The 2014 Root Derby at the International Horseradish Festival had barely finished and Larry Oaster was already plotting a way to dethrone two-time defending champion Mike Gafford. Oaster may find a way to build a faster car in 2015, but it’s doubtful he will find a way to out-talk Gafford.
Most of the contestants in Collinsville’s unique version of a soapbox derby have known each other, and competed against each other, for years. The only thing faster than some of the lead-weighted cars, were the good-natured barbs.
When Greg Bauer took the stage with his entry in hand, he wore a shirt with “MGIACAYSCHC” freshly scribbled across it in permanent marker.
“Mike Gafford is a cheater and you should check his car,” Bauer said to the judges while pointing to the letters on his shirt. The judges nodded and continued the contest.
Bauer may have had a point. According to the official rules, weights are allowed on the cars, but they must be permanently affixed to the vehicles. Gafford’s car, named the Bauer Basher, was weighted down with a contraption that looked like it came from a plumber’s tool belt. Each time the Bauer Basher finished a race, the weight would come flying off the root car. The judges did not rule the aptly named vehicle illegal, however, despite Bauer’s request for inspection.
Unfortunately for Oaster, his Renfro Roadster performed more like a roadster than a racecar. Despite planning for the competition “since two hours after it ended last year,” Oaster did not win his heat.
Oaster prepared the Renfro Roadster by hallowing out the horseradish root that came with the official Root Derby kit. Inside, he placed small, antique, lead printer plates. Oaster stood with his several-pound creation in hand after the contest, eying Gafford’s winning vehicle, and vowed to start preparing promptly for next year.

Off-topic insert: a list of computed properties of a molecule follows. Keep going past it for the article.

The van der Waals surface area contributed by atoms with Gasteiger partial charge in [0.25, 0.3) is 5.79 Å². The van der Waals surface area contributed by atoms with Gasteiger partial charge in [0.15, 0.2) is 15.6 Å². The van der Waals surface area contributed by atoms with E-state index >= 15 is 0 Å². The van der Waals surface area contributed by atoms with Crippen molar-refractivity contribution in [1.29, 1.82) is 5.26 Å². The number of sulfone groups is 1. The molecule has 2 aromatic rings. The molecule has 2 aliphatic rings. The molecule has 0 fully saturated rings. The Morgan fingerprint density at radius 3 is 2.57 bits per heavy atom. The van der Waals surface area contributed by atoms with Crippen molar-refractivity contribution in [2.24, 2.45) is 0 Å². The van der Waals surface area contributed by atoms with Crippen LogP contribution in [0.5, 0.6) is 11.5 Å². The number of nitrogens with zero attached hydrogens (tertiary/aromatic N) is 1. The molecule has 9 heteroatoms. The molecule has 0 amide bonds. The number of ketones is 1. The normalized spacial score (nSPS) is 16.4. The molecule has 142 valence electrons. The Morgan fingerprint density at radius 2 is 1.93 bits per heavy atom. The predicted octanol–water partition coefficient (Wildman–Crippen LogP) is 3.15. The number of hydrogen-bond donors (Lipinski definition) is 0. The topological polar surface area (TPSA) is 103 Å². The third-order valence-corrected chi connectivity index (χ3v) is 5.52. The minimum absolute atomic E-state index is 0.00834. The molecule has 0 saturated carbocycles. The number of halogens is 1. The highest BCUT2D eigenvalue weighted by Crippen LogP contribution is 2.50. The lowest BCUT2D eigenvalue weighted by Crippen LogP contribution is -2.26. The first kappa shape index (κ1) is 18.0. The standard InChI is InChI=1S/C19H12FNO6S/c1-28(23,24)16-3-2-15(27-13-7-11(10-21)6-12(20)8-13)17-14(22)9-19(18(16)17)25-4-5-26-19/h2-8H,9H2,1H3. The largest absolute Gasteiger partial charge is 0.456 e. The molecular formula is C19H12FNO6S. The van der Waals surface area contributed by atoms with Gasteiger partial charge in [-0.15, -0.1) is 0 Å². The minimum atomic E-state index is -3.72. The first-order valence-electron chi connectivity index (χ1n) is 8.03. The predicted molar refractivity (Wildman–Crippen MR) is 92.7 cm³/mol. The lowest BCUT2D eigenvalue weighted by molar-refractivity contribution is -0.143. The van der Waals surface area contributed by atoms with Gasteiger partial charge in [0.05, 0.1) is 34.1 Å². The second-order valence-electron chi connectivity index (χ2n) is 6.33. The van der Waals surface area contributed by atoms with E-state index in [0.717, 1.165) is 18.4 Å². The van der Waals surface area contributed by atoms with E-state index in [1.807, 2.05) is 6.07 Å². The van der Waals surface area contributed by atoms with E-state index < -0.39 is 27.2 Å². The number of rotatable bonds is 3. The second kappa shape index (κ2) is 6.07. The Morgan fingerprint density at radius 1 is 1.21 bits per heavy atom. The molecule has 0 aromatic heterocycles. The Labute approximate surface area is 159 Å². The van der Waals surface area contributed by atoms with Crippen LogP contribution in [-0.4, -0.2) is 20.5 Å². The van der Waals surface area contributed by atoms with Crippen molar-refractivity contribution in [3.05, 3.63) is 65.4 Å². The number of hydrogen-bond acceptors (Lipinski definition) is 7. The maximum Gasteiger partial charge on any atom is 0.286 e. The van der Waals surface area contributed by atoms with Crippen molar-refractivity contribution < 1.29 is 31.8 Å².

“I need to stay up tonight and do some research on the internet,” Oaster said.
Gafford, Andy Bennett (9) and Glen Bennett (8) won the three heats and competed in the race for the championship. Glen’s car, Bruins, finished third while his older brother’s car, New York Rangers, took second.
As the top three contestants were ready to leave the stage, Gafford, who stands every inch of 6-feet tall, bent down to address the other two finalists. To someone watching from a distance, it may have appeared Gafford was offering words of encouragement to the Bennett boys, but those within earshot were under no such illusion.
“Tell your dad I beat you, again,” Gafford whispered, as those on stage broke out in laughter.
Andy and Glen’s father, David, works with Gafford as a Collinsville firefighter.
After the contest, the Bauers, Oasters and Gaffords stood together reflecting on the contest, and last year’s, when Gafford’s Bauer Beater took home the top prize – a 5-year-old beat Gafford in 2012. Michael Gmoser, whose car, The Root is the Problem, took home the prize for Most Original, approached Gafford and shook his hand, promising to come for the crown next year.
Getting ready to disperse, Bauer asked the gathered families what they wanted to do. Gafford couldn’t pass up one last chance to rub in his victory.
“Gloat,” he said.